The WSE-2 engine was announced in April 2021 and is etched in 7 nanometer processes from Taiwan Semiconductor Manufacturing Co. The WSE-2 die has 2.6 trillion transistors and 850,000 cores with 40 GB of SRAM memory with 20 PB/sec of aggregate SRAM bandwidth. You night be wondering why TriLabs didn’t test the EAM/LAMMPS benchmark on the newer WSE-3 device that launched in March of this year. Well, the shrink to 5 nanometers with the WSE-3 only boosted the core count to 900,000 and only boosted the SRAM to 44 GB and the SRAM bandwidth to 21 PB/sec. Using the WSE-3 would only have allowed for slightly larger collections of atoms to be simulated, although at 2X the performance per core, the simulation would run twice as fast or, perhaps, be able to deliver 2X the number of timesteps per second simulated. We conjecture that the latter would be useful – for instance, boosting the simulation window for the tantalum lattice from 40 millisecond on the WSE-2 to perhaps 80 milliseconds on the WSE-3. This is almost human-scale time. (An eye blink, which is our average attention span since the advent of the commercialized Internet, is about 200 milliseconds.)

The Frontier supercomputer at Oak Ridge is comprised of nodes with a custom 64-core “Trento” Epyc processor coupled to four “Aldebaran” Instinct MI250X GPU accelerators; 9,408 of these nodes are lashed together with the Slingshot 11 Ethernet variant from Hewlett Packard Enterprise. But as you can see from this test, adding more GPUs or CPUs does not add more timesteps of simulation after a certain point. A Frontier node can simulate about 100,000 atoms per GPU with strong scaling, and the scaling stalls at around 32 GPUs. So the other 37,856 GPUs in Frontier are useless for the purposes of this test.

The Quartz machine at Lawrence Livermore has 3,018 nodes with a pair of 18-core “Broadwell” Xeon E5-2695 v4 processors from Intel in each node, and a 100 Gb/sec Omni-Path network. This is no speed demon, but it is no slouch either. The TriLabs researchers say they can simulate about 1,000 atoms per CPU socket and at 400 nodes (800 sockets) the scaling also peters out.

All of that brings us to the next problem, and one that we ribbed Cerebras co-founder and chief executive officer about in our briefing: What happens when you connect multiple waferscale engines together and try to run the same simulation. Feldman says no one knows yet.

The proprietary interconnect in the WSE-2 systems could scale to 192 devices, and with the WSE-3, that number was boosted by more than an order of magnitude to 2,048 devices. This is pretty decent weak scaling, of course, but we strongly suspect that the same scaling principles apply to WSEs as apply to GPUs and CPUs. You could do larger aggregations of atoms, but still only see tens of milliseconds into the future.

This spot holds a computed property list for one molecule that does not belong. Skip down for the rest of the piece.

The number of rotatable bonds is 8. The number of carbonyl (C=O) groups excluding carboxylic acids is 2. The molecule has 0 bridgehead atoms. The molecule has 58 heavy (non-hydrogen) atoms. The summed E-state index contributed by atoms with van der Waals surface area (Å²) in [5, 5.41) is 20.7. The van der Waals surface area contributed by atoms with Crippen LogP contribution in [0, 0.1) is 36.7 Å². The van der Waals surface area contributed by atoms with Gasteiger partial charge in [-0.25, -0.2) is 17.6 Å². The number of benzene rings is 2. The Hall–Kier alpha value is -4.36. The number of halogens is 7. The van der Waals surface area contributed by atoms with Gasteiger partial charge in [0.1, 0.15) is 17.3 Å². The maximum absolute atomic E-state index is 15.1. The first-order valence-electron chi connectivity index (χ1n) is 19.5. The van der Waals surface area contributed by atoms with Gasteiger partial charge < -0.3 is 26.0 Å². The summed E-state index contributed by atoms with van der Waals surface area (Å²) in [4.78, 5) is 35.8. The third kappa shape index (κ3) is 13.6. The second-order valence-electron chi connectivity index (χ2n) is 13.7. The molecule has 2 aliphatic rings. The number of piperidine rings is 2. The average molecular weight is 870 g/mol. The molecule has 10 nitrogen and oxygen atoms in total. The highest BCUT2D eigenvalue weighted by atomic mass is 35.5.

Unless, of course, there was some way to lash WSEs together physically. Imagine, if you will, a bunch of square WSEs dovetailed at the edges like the drawers in Amish furniture or those rubber mats at the gym. You could make a stovepipe of squares of interconnected WSEs, where they link to each other at their edges, and run power on the inside of the stovepipe and cooling on the outside of the stovepipe. The effectiveness of strong scaling would be limited to the interconnects at the edges of the WSEs and the length of trace wires from the top of the pipe to the bottom of the pipe. But one thing we know for sure: This kind of configuration could not be worse than using InfiniBand or Ethernet to interlink CPUs or GPUs.

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  1. I remain quite partial to the Denny’s stack-of-pancakes approach to 3-D extension of the WSE computational dish-plates (with engineered heat-removal strategy). A 900-high stack (below the WSE-3 limit) would essentially provide for a 900x900x900 prism of cores, to efficiently simulate 700 million tantalum atoms, from which to evaluate pre-asymptotic behavior (eg. pre-Fickian property transport, of maple-syrup flavor) — that could be useful to parameterize related multicontinuum approximations (Kac/Goldstein?) (ref: )

    But, of course, a stove-pipe approach, laid on its side, and curved to form a torus, could be the practical winner here (like a computational Tokamak, a perfect domain for Conway’s game of Life, and rather tasty in its interpretation as a donut). In any instance, great job by Cerebras, and the TriLabs MAD scientists (MoleculAr Dynamics), in demonstrating the substantial speedup of dataflow archs in such multi-Hamiltonian computation (if I understood well)!

    • I like the toroid. You can put chocolate glaze on it, and then some sprinkles….

  2. The trick with all these is power and cooling. And packaging. How small can we make cooling channels to remove heat, while at the same time bringing in power? Or so we also need to drop voltage? Where’s the next step below the 1.2V stuff I hear about? We’re slowly moving from 5V to 3.3V in hobbyist electronics, and I’m sure it’s lower elsewhere, but can we do some funky tricks where we give high voltage deep into the system, then drop it down efficiently and without much waste heat to then power just enough to make things work?

    This is a total side step, but the comment on the 900 x 900 x 900 pancake stack made me think of the issues.

    Heck, the torus (stovepipe style) could even have multiple layers torii stacked around each other. Hmm… maybe not, hard to get power/cooling in and out efficiently.

  3. I don’t immediately know details about the supported scale and topologies but my understanding was that Tesla’s Dojo wafer scale compute engines leverage a TSMC waferscale. Interconnect to achieve roughly what you discuss here, at least for a single digit number of wafers. News stories around the Dojo launch cover this.

  4. Imagine stacking these like AMD does x3d or like HBM. Perhaps even a cache+interconnect logic layer between each WSE with vias through all layers that connect all of the interconnect wafers together like one big memory/cache controller.